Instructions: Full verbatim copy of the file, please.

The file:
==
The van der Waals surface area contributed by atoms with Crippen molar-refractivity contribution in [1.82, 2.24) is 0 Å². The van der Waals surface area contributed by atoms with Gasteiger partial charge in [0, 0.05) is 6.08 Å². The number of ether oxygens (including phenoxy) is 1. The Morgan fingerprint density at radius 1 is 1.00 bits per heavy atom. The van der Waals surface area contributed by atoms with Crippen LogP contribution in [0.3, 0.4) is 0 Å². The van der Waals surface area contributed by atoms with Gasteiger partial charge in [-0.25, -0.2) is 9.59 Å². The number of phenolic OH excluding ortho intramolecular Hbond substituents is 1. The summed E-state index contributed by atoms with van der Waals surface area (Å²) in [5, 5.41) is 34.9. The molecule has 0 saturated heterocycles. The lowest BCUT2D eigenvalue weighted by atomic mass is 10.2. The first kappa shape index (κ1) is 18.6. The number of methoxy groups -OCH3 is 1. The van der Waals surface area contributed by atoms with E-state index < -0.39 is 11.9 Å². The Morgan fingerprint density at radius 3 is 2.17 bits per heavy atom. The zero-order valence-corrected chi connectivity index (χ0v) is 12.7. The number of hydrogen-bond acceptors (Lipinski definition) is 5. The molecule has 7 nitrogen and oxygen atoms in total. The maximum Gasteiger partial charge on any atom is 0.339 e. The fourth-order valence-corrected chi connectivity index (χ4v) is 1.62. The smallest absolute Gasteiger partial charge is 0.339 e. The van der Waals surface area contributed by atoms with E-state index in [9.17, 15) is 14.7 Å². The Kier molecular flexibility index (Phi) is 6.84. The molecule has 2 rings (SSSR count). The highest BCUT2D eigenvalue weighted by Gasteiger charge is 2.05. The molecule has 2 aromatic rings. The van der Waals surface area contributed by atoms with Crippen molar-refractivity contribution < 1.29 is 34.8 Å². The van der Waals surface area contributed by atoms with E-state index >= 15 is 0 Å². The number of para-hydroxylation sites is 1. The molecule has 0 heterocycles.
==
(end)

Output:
The van der Waals surface area contributed by atoms with Crippen molar-refractivity contribution in [1.82, 2.24) is 0 Å². The van der Waals surface area contributed by atoms with Gasteiger partial charge in [0, 0.05) is 6.08 Å². The number of ether oxygens (including phenoxy) is 1. The Morgan fingerprint density at radius 1 is 1.00 bits per heavy atom. The van der Waals surface area contributed by atoms with Crippen LogP contribution in [0.3, 0.4) is 0 Å². The van der Waals surface area contributed by atoms with Gasteiger partial charge in [-0.25, -0.2) is 9.59 Å². The number of phenolic OH excluding ortho intramolecular Hbond substituents is 1. The summed E-state index contributed by atoms with van der Waals surface area (Å²) in [5, 5.41) is 34.9. The molecule has 0 saturated heterocycles. The lowest BCUT2D eigenvalue weighted by atomic mass is 10.2. The first kappa shape index (κ1) is 18.6. The number of methoxy groups -OCH3 is 1. The van der Waals surface area contributed by atoms with E-state index < -0.39 is 11.9 Å². The Morgan fingerprint density at radius 3 is 2.17 bits per heavy atom. The zero-order valence-corrected chi connectivity index (χ0v) is 12.7. The number of hydrogen-bond acceptors (Lipinski definition) is 5. The molecule has 7 nitrogen and oxygen atoms in total. The maximum Gasteiger partial charge on any atom is 0.339 e. The fourth-order valence-corrected chi connectivity index (χ4v) is 1.62. The smallest absolute Gasteiger partial charge is 0.339 e. The van der Waals surface area contributed by atoms with E-state index in [9.17, 15) is 14.7 Å². The Kier molecular flexibility index (Phi) is 6.84. The molecule has 2 rings (SSSR count). The highest BCUT2D eigenvalue weighted by Gasteiger charge is 2.05. The molecule has 2 aromatic rings. The van der Waals surface area contributed by atoms with Crippen molar-refractivity contribution < 1.29 is 34.8 Å². The van der Waals surface area contributed by atoms with E-state index >= 15 is 0 Å². The number of para-hydroxylation sites is 1. The molecule has 0 heterocycles.